On October 1, shortly after Israel entered its second lockdown in six months to contain the second wave of the rampaging coronavirus contagion, Israeli President Reuven Rivlin paid an “emergency” visit to a leading ultra-Orthodox rabbi, Shalom Cohen.
The purpose of his trip was to urge Cohen to encourage his followers in the haredi community to comply with the latest COVID-19 lockdown restrictions, which went into effect on September 18.
The implication of Rivlin’s visit are clear: the haredi community will not receive special treatment in the government’s crackdown against violators of coronavirus rules. Prime Minister Benjamin Netanyahu made this abundantly clear on October 2 when he said, “There will not be relief (from restrictions).” Netanyahu enunciated this policy in a conference phone call with haredi politicians and the mayors of several Israel cities, towns and suburbs.
The virus has caused the deaths of 1,707 Israelis, but has hit ultra-Orthodox Jews particularly hard. Although they comprise 12 percent of Israel’s population, 40 percent of the new and most serious cases affect them, according to Dr. Ronni Gamzu, who spearheads the national effort to keep the deadly outbreak in check.
This alarming figure suggests that haredi communities in Israel are engulfed in a health crisis, a major concern for the Israeli government.
According to reports, many ultra-Orthodox Jews frequently disregard lockdown regulations. Blatantly breaking social distancing rules and common sense, they have crowded into synagogues, yeshivas, schools and sukkahs, transmitting the disease and worsening Israel’s infection rate, now the highest per capita in the world. Recently, 1,500 yeshiva students from the Gur hassidic sect tested positive for the virus after spending time together in a study hall in Jerusalem.
Dense living conditions also contribute to the deepening crisis among haredim.
Interior Minister Aryeh Deri, the head of the haredi Shas Party, claims that the high infection rate in the ultra-Orthodox community has nothing to do with its defiance of government rules, but with the tendency of young haredi men and women to submit to virus testing in greater numbers than secular youth.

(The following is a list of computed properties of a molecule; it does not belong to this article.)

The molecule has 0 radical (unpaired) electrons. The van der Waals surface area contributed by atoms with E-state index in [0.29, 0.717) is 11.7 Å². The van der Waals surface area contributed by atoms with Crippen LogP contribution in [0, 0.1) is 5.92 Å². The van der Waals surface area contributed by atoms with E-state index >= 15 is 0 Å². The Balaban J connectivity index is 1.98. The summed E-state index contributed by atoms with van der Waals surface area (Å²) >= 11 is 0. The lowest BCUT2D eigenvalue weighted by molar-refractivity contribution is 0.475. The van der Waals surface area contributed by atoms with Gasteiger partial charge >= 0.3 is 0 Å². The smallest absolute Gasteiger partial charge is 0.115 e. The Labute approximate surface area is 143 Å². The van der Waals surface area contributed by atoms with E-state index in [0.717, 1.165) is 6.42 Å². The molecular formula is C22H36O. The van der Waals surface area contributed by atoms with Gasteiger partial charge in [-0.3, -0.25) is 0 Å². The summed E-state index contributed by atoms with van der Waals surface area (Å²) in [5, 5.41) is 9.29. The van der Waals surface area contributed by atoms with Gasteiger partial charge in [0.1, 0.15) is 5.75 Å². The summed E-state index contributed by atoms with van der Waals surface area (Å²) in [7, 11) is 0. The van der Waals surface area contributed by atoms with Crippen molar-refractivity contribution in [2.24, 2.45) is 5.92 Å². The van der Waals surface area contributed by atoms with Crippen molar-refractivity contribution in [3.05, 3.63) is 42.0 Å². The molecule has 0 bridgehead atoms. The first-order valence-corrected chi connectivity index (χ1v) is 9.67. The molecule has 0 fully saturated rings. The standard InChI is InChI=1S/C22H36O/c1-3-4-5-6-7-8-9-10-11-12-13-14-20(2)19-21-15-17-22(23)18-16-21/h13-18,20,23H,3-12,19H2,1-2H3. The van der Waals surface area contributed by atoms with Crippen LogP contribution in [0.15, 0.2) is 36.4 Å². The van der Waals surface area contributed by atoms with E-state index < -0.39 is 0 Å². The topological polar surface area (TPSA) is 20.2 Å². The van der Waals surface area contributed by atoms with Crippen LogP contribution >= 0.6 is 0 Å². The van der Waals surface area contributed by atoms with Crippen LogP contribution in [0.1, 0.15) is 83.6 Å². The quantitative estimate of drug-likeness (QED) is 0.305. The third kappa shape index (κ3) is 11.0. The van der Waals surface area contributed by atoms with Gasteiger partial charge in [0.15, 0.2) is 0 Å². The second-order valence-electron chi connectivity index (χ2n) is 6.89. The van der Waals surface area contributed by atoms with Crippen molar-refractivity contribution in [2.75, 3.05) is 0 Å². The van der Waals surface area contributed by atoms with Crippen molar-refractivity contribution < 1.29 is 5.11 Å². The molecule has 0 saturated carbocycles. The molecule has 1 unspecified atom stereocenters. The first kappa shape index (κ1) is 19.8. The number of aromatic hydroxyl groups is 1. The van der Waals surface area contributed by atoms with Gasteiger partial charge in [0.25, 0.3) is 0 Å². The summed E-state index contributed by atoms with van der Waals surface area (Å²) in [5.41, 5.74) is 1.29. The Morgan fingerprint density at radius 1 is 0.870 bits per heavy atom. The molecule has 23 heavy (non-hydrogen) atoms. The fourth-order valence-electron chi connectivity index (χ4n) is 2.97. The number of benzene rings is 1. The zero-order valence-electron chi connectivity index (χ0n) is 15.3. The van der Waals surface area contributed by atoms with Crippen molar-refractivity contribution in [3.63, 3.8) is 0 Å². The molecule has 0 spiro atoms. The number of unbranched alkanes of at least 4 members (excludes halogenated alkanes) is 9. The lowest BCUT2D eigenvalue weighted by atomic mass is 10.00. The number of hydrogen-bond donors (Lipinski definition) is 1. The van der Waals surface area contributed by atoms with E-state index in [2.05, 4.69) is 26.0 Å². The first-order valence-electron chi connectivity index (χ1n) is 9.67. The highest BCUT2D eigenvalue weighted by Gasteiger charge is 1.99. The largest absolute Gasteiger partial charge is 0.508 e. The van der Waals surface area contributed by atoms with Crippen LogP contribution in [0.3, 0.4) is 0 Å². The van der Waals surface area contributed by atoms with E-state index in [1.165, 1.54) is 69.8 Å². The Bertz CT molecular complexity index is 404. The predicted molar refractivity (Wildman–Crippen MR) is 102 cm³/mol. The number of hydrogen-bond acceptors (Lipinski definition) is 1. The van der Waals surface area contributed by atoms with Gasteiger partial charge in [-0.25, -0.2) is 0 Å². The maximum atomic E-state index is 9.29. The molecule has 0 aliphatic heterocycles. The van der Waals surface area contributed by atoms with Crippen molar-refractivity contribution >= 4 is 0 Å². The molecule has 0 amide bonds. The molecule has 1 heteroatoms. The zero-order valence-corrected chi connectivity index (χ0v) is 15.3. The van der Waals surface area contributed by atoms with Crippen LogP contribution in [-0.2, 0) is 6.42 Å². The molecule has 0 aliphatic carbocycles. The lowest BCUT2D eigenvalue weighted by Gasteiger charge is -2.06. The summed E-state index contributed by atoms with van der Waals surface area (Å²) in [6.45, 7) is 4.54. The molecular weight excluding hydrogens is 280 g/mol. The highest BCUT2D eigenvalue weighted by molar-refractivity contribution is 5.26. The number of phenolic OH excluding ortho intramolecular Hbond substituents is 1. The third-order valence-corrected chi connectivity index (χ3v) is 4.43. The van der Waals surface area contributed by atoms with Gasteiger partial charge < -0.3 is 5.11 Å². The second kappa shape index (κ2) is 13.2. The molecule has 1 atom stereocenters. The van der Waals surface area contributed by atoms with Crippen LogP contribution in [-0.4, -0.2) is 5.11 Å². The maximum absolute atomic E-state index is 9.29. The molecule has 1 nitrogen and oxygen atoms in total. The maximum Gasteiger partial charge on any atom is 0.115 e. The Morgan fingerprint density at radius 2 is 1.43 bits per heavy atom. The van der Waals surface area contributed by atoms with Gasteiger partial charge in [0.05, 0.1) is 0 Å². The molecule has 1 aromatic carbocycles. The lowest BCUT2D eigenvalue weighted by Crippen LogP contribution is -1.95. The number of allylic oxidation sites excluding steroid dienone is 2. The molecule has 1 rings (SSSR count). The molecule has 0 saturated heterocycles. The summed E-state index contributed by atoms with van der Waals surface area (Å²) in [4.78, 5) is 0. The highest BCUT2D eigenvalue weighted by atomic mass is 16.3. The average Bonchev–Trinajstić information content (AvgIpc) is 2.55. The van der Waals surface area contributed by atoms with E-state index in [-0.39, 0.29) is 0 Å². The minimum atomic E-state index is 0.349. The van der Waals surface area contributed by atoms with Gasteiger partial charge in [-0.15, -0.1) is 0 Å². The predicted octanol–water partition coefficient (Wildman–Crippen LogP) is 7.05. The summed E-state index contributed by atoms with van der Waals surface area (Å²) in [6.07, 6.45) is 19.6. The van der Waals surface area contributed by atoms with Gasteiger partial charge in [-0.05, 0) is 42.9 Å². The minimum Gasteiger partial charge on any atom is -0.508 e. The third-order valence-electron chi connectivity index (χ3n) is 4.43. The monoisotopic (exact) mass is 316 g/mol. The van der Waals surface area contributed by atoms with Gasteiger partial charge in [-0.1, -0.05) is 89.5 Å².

Deri’s explanation is less than convincing, and as a result, increasing criticism and resentment of ultra-Orthodox Jews has been growing in the country.
Most Israelis already believe that they do not pull their weight in terms of doing military service, that they are a drag on the economy because of their disproportionate reliance on social welfare benefits, and that their leaders extort immense government funds in exchange for their political support when coalition governments are formed after general elections.
Due to the widespread perception that the ultra-Orthodox community has become a super spreader of the virus, some prominent haredi rabbis have called on their acolytes to obey the lockdown regimen.
The chief rabbi of Jerusalem, Aryeh Stern, issued a ruling urging haredim to consider the safety of their neighbors by adhering to Ministry of Health instructions and by refraining from holding mass gatherings over the current Sukkot holiday.
The leaders of the Lithuanian sect of the haredi community, Rabbi Chaim Kanievsky and Rabbi Gershon Edelstein, ordered followers to pray outdoors rather than in synagogues.
Kaniesky, however, violated quarantine rules by inviting visitors to his home after Yom Kippur. He was supposed to self-isolate after being exposed to the virus by his driver, a coronavirus carrier. Two days later, he tested positive for it.
One of Israel’s most influential rabbis, he has a decidedly checkered record on compliance with coronavirus regulations.
Six months ago, he ignored government and police appeals to close yeshivas and schools, insisting they should remain open because the cancellation of Torah studies would be more dangerous than the virus itself.
As infections soared, Kanievsky reconsidered his recommendation, saying that violators of social distancing endanger others, are murderers in the eyes of Jewish law, and can be reported to the police.
Yet last month, Kanievsky backtracked yet again when he encouraged yeshiva students to resist testing for the virus.
Due, in part, to such flagrant violations of the lockdown, Netanyahu has warned that it may last for months and up to a year rather than only three weeks.
Israel is enmeshed in a crisis of unprecedented proportions, yet a fairly significant percentage of its population behaves as if nothing is amiss.